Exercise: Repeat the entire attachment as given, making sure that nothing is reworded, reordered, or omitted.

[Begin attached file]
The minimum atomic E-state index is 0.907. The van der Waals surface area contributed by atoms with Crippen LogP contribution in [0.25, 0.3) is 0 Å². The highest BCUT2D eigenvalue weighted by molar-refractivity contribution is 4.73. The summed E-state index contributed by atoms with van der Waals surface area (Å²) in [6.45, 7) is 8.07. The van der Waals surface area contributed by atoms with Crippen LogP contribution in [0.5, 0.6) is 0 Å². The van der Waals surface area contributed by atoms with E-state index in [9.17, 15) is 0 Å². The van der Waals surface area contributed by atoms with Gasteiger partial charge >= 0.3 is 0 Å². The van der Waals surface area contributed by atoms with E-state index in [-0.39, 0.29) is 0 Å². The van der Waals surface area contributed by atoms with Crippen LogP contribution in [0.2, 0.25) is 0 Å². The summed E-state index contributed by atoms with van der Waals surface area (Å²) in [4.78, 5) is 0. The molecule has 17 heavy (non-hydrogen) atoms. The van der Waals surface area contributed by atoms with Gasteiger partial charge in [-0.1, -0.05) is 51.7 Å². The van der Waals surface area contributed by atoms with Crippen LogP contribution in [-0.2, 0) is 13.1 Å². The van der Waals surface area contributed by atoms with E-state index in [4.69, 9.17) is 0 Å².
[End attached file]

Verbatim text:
The minimum atomic E-state index is 0.907. The van der Waals surface area contributed by atoms with Crippen LogP contribution in [0.25, 0.3) is 0 Å². The highest BCUT2D eigenvalue weighted by molar-refractivity contribution is 4.73. The summed E-state index contributed by atoms with van der Waals surface area (Å²) in [6.45, 7) is 8.07. The van der Waals surface area contributed by atoms with Crippen LogP contribution in [0.5, 0.6) is 0 Å². The van der Waals surface area contributed by atoms with E-state index in [9.17, 15) is 0 Å². The van der Waals surface area contributed by atoms with Gasteiger partial charge >= 0.3 is 0 Å². The van der Waals surface area contributed by atoms with E-state index in [-0.39, 0.29) is 0 Å². The van der Waals surface area contributed by atoms with Crippen LogP contribution in [0.2, 0.25) is 0 Å². The summed E-state index contributed by atoms with van der Waals surface area (Å²) in [4.78, 5) is 0. The molecule has 17 heavy (non-hydrogen) atoms. The van der Waals surface area contributed by atoms with Gasteiger partial charge in [-0.1, -0.05) is 51.7 Å². The van der Waals surface area contributed by atoms with Crippen LogP contribution in [-0.2, 0) is 13.1 Å². The van der Waals surface area contributed by atoms with E-state index in [4.69, 9.17) is 0 Å².